It may seem improbable that the Bible would contain very clear instructions on diet and nutrition. However, given the longevity of some of the people mentioned in the Bible, this should not be so surprising. Adam lived 930 years, Methuselah 969 years and Noah 950 years – or so we are told. By comparison, Moses managed a paltry 120 years. Most of these patriarchs lived before the great flood or immediately after and it is postulated by some that their ages are not exaggerated, but that the great flood altered the earth’s atmosphere, radiation levels, ozone concentrations and climate which, in turn, effected a host of subtle and / or profound chemical and physiological changes in surviving species. These changes, it is argued, caused a rapid decline of the longevity of post-flood humanity.
Well, clearly, today we must make do with the Earth we inherited and the goodness it provides to sustain us. Foremost among foods mentioned in the Bible is bread, enshrined in the line lord’s prayer (“give us our daily bread”), in various parables and in the tale of the last supper. While bread in the Old Testament could mean sustenance in general, there are specific references in the Bible to the different ways of making flour. Today we can easily manage without this food, but then it was considered a “life-giver”. It should be remembered the quality of organic Biblical bread was almost certainly far more nutritious that supermarket bread today.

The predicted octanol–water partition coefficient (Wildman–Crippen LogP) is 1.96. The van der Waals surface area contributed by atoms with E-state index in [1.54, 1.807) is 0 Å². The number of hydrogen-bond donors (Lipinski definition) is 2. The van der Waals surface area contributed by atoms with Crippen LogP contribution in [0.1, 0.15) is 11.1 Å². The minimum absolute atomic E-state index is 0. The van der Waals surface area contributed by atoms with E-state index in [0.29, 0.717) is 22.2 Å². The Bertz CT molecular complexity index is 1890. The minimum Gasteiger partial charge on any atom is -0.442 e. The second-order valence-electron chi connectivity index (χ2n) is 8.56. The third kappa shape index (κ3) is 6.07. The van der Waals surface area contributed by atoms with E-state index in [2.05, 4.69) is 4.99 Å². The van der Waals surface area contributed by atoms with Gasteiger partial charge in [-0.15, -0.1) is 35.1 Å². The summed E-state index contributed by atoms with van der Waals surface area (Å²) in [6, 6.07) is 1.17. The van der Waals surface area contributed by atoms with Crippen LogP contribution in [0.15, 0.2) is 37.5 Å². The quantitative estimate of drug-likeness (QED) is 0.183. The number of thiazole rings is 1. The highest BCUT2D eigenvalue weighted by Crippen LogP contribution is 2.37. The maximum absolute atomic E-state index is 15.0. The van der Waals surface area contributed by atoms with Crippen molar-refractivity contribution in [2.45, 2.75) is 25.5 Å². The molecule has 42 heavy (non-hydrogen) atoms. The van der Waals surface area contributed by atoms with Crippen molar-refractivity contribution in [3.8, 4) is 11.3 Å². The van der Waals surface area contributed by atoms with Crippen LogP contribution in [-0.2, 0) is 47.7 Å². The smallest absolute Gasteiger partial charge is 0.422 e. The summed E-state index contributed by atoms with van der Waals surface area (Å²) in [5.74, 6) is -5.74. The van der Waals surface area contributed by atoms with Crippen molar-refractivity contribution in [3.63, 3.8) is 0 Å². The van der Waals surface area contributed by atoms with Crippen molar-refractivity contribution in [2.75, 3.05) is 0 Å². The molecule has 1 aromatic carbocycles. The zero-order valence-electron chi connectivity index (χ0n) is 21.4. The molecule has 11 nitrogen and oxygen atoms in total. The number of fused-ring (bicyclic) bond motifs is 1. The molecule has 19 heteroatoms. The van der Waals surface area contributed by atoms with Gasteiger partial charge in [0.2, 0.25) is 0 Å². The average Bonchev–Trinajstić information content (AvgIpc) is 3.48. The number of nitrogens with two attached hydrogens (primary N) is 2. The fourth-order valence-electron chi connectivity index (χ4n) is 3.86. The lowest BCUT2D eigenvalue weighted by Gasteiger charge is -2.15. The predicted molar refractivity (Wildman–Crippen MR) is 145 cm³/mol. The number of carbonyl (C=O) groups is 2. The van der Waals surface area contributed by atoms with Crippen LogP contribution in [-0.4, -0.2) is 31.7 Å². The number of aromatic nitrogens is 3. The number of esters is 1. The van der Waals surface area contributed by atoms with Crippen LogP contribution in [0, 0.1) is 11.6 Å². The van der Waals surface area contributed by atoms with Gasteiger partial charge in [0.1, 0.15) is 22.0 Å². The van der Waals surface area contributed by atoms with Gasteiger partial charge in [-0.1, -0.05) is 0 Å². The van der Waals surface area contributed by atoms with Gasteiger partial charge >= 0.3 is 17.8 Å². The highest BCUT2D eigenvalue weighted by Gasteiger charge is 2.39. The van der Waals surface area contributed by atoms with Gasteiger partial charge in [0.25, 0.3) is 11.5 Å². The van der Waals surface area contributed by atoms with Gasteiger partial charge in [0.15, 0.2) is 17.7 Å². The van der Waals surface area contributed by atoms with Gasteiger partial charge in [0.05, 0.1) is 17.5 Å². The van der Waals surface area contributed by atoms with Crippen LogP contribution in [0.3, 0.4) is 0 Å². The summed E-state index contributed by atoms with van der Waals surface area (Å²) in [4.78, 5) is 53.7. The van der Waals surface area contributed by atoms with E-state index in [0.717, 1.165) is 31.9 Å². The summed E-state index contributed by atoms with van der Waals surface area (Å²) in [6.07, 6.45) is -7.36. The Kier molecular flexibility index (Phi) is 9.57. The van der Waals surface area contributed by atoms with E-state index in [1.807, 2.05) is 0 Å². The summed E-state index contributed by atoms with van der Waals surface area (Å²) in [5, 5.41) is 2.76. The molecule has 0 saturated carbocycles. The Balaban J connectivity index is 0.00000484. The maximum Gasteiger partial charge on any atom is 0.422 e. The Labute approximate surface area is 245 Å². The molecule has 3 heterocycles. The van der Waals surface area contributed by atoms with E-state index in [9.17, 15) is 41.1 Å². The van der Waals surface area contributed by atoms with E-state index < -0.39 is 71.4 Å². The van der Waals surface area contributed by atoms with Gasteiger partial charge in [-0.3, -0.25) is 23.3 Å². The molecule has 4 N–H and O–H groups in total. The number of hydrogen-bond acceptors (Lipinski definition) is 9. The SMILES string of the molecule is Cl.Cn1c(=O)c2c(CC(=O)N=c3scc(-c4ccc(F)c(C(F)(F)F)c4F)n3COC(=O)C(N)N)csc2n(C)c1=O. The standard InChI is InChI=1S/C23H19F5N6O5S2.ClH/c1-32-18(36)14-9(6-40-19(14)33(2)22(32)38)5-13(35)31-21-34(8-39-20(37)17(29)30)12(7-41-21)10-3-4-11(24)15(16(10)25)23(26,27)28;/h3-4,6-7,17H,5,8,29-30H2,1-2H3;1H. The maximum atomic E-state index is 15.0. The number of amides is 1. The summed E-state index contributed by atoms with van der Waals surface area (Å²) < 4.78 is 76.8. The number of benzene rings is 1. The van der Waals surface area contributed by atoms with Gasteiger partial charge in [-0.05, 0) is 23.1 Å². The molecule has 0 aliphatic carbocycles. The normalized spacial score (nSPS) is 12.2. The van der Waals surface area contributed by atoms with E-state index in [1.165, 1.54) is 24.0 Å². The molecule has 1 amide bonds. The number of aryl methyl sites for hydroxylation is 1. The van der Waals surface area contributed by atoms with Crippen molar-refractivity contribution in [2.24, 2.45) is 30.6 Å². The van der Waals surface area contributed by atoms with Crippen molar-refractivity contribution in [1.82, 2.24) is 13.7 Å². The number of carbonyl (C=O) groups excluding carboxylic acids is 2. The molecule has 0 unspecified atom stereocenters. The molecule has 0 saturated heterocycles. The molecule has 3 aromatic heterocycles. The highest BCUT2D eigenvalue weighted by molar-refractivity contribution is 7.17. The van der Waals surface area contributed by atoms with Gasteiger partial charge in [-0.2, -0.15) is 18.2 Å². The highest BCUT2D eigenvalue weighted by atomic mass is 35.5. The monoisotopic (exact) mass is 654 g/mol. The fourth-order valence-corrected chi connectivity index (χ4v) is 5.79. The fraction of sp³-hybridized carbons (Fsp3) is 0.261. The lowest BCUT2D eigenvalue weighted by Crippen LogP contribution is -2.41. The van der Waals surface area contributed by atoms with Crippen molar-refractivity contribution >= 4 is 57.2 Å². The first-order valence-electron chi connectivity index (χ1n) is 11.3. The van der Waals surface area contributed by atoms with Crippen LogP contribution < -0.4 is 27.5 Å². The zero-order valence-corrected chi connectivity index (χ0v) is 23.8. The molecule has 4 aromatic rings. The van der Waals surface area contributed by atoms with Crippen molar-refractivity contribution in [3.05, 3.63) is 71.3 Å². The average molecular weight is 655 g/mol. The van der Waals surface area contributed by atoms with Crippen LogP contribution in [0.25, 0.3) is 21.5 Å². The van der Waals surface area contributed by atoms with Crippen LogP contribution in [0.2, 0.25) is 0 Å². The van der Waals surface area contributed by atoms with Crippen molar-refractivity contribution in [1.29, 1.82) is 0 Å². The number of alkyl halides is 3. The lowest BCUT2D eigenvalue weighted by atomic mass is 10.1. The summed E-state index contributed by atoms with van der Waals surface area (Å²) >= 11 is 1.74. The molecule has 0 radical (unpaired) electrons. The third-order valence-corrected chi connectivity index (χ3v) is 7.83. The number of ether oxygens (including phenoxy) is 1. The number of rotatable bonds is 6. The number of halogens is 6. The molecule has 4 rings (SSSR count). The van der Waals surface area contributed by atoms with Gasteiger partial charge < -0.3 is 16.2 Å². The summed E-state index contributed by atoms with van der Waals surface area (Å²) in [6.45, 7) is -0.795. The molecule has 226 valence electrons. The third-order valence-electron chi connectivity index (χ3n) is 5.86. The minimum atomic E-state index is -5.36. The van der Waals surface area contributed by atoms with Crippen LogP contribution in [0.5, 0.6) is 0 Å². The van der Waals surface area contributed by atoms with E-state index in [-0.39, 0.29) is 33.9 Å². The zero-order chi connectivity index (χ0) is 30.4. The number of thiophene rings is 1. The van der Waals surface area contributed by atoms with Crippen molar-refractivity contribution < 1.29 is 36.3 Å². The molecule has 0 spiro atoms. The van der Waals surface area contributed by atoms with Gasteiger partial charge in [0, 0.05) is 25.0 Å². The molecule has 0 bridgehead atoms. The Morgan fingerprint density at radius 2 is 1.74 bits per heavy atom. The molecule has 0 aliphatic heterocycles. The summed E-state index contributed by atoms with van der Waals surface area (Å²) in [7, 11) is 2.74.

Also commonly mentioned are pulses and fish. We take pulses to mean dry beans, broad beans, garden peas, lentils, etc., but, like many words, its meaning over centuries has been modified. In Biblical times it included vegetables, nuts and seeds, all of which, the Bible stresses, are more beneficial than meat. Meanwhile the appropriate fish to eat, we are informed, must have fins and scales.
The seven species are the seven types of fruits and grains named in the torah (Deuteronomy 8:8) as the main produce of the land of Israel. In ancient times these foods were staples of the Israelite diet. The seven species are wheat, barley, grapes (usually consumed as wine), figs, pomegranates, olives (usually consumed in oil form) and dates.
On the question of meat, the Bible is disapproving unless it is lean meat, and preferably that of poultry or fowl (chicken, turkey, duck, etc.). It condemns the consumption of meat fat and organ meats.
The other foods to receive Biblical approval are honey and milk, which was predominantly goat milk.
The attributes of all these biblical foods are discussed in lifestyle recommendations below. Broadly speaking these recommendations of the Bible largely tally with the nutritional advice from government agencies and health experts today and correlates strongly with the...